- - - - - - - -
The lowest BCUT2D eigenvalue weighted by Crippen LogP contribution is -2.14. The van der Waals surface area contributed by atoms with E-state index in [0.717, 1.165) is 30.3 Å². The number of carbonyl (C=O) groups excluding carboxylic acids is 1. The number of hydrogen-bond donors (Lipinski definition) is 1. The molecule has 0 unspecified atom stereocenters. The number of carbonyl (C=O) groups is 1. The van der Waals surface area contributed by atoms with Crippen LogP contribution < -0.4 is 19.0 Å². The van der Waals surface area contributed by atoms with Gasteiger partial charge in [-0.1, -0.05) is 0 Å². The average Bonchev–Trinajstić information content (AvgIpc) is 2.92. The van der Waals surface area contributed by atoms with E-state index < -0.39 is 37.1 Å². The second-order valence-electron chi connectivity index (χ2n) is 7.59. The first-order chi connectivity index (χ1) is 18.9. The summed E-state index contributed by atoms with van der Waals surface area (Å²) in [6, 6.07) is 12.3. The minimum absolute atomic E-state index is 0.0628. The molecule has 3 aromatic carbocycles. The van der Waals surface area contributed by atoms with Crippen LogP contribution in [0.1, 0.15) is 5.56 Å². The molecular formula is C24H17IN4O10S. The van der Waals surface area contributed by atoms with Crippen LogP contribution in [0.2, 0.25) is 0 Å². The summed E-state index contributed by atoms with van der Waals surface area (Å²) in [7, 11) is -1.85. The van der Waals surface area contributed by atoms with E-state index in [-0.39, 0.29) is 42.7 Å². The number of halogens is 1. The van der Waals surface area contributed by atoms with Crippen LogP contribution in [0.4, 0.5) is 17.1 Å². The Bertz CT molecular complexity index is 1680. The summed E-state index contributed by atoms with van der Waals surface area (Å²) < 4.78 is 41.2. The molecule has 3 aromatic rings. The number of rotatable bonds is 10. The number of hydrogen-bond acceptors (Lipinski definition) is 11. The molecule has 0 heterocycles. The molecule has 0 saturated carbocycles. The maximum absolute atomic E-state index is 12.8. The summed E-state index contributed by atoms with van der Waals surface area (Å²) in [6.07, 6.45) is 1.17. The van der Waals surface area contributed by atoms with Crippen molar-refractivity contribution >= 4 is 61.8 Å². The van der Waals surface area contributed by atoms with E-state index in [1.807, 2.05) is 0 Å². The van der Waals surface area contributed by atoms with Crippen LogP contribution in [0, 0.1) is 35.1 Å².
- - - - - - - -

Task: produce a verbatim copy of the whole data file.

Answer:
The lowest BCUT2D eigenvalue weighted by Crippen LogP contribution is -2.14. The van der Waals surface area contributed by atoms with E-state index in [0.717, 1.165) is 30.3 Å². The number of carbonyl (C=O) groups excluding carboxylic acids is 1. The number of hydrogen-bond donors (Lipinski definition) is 1. The molecule has 0 unspecified atom stereocenters. The number of carbonyl (C=O) groups is 1. The van der Waals surface area contributed by atoms with Crippen LogP contribution < -0.4 is 19.0 Å². The van der Waals surface area contributed by atoms with Gasteiger partial charge in [-0.1, -0.05) is 0 Å². The average Bonchev–Trinajstić information content (AvgIpc) is 2.92. The van der Waals surface area contributed by atoms with E-state index < -0.39 is 37.1 Å². The second-order valence-electron chi connectivity index (χ2n) is 7.59. The first-order chi connectivity index (χ1) is 18.9. The summed E-state index contributed by atoms with van der Waals surface area (Å²) in [6, 6.07) is 12.3. The minimum absolute atomic E-state index is 0.0628. The molecule has 3 aromatic carbocycles. The van der Waals surface area contributed by atoms with Crippen LogP contribution in [0.1, 0.15) is 5.56 Å². The molecular formula is C24H17IN4O10S. The van der Waals surface area contributed by atoms with Crippen LogP contribution in [0.2, 0.25) is 0 Å². The summed E-state index contributed by atoms with van der Waals surface area (Å²) in [7, 11) is -1.85. The van der Waals surface area contributed by atoms with E-state index in [-0.39, 0.29) is 42.7 Å². The number of halogens is 1. The van der Waals surface area contributed by atoms with Crippen LogP contribution in [0.4, 0.5) is 17.1 Å². The Bertz CT molecular complexity index is 1680. The summed E-state index contributed by atoms with van der Waals surface area (Å²) < 4.78 is 41.2. The molecule has 3 aromatic rings. The number of rotatable bonds is 10. The number of hydrogen-bond acceptors (Lipinski definition) is 11. The molecule has 0 heterocycles. The molecule has 0 saturated carbocycles. The maximum absolute atomic E-state index is 12.8. The summed E-state index contributed by atoms with van der Waals surface area (Å²) in [6.07, 6.45) is 1.17. The van der Waals surface area contributed by atoms with Crippen molar-refractivity contribution >= 4 is 61.8 Å². The van der Waals surface area contributed by atoms with E-state index in [1.807, 2.05) is 0 Å². The van der Waals surface area contributed by atoms with Crippen LogP contribution in [0, 0.1) is 35.1 Å².